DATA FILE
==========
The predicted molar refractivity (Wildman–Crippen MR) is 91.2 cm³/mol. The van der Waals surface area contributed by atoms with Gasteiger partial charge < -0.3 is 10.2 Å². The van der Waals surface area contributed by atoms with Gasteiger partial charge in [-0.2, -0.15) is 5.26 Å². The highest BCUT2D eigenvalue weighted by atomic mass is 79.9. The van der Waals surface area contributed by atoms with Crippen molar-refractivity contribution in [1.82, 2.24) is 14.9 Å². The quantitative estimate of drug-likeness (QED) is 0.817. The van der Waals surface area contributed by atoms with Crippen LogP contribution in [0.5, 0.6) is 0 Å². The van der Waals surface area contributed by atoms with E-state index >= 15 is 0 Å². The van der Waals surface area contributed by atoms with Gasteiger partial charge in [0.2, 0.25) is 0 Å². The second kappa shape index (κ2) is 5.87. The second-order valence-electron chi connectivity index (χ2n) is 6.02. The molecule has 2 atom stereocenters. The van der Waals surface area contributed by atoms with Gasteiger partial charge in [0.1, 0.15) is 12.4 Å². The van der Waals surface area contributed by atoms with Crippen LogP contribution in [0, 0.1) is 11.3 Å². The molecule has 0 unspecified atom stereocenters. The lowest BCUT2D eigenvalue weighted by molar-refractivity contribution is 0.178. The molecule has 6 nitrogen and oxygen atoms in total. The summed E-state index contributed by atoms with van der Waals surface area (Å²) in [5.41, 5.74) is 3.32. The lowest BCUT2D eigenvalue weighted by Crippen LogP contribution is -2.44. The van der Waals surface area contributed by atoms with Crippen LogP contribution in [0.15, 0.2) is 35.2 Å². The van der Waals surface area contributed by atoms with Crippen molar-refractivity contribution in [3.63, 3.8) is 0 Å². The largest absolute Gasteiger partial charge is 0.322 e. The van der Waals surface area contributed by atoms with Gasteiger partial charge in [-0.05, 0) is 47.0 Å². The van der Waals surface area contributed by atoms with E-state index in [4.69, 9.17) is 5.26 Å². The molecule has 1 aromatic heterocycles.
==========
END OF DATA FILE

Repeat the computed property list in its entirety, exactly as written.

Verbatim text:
The predicted molar refractivity (Wildman–Crippen MR) is 91.2 cm³/mol. The van der Waals surface area contributed by atoms with Gasteiger partial charge < -0.3 is 10.2 Å². The van der Waals surface area contributed by atoms with Gasteiger partial charge in [-0.2, -0.15) is 5.26 Å². The highest BCUT2D eigenvalue weighted by atomic mass is 79.9. The van der Waals surface area contributed by atoms with Crippen molar-refractivity contribution in [1.82, 2.24) is 14.9 Å². The quantitative estimate of drug-likeness (QED) is 0.817. The van der Waals surface area contributed by atoms with Crippen LogP contribution in [0.5, 0.6) is 0 Å². The van der Waals surface area contributed by atoms with E-state index >= 15 is 0 Å². The van der Waals surface area contributed by atoms with Gasteiger partial charge in [0.2, 0.25) is 0 Å². The second kappa shape index (κ2) is 5.87. The second-order valence-electron chi connectivity index (χ2n) is 6.02. The molecule has 2 atom stereocenters. The van der Waals surface area contributed by atoms with Gasteiger partial charge in [0.1, 0.15) is 12.4 Å². The van der Waals surface area contributed by atoms with Crippen LogP contribution in [0, 0.1) is 11.3 Å². The molecule has 0 unspecified atom stereocenters. The lowest BCUT2D eigenvalue weighted by molar-refractivity contribution is 0.178. The molecule has 6 nitrogen and oxygen atoms in total. The summed E-state index contributed by atoms with van der Waals surface area (Å²) in [5.41, 5.74) is 3.32. The lowest BCUT2D eigenvalue weighted by Crippen LogP contribution is -2.44. The van der Waals surface area contributed by atoms with Crippen LogP contribution in [0.15, 0.2) is 35.2 Å². The van der Waals surface area contributed by atoms with Crippen molar-refractivity contribution in [3.63, 3.8) is 0 Å². The largest absolute Gasteiger partial charge is 0.322 e. The van der Waals surface area contributed by atoms with Gasteiger partial charge in [-0.05, 0) is 47.0 Å². The van der Waals surface area contributed by atoms with E-state index in [4.69, 9.17) is 5.26 Å². The molecule has 1 aromatic heterocycles.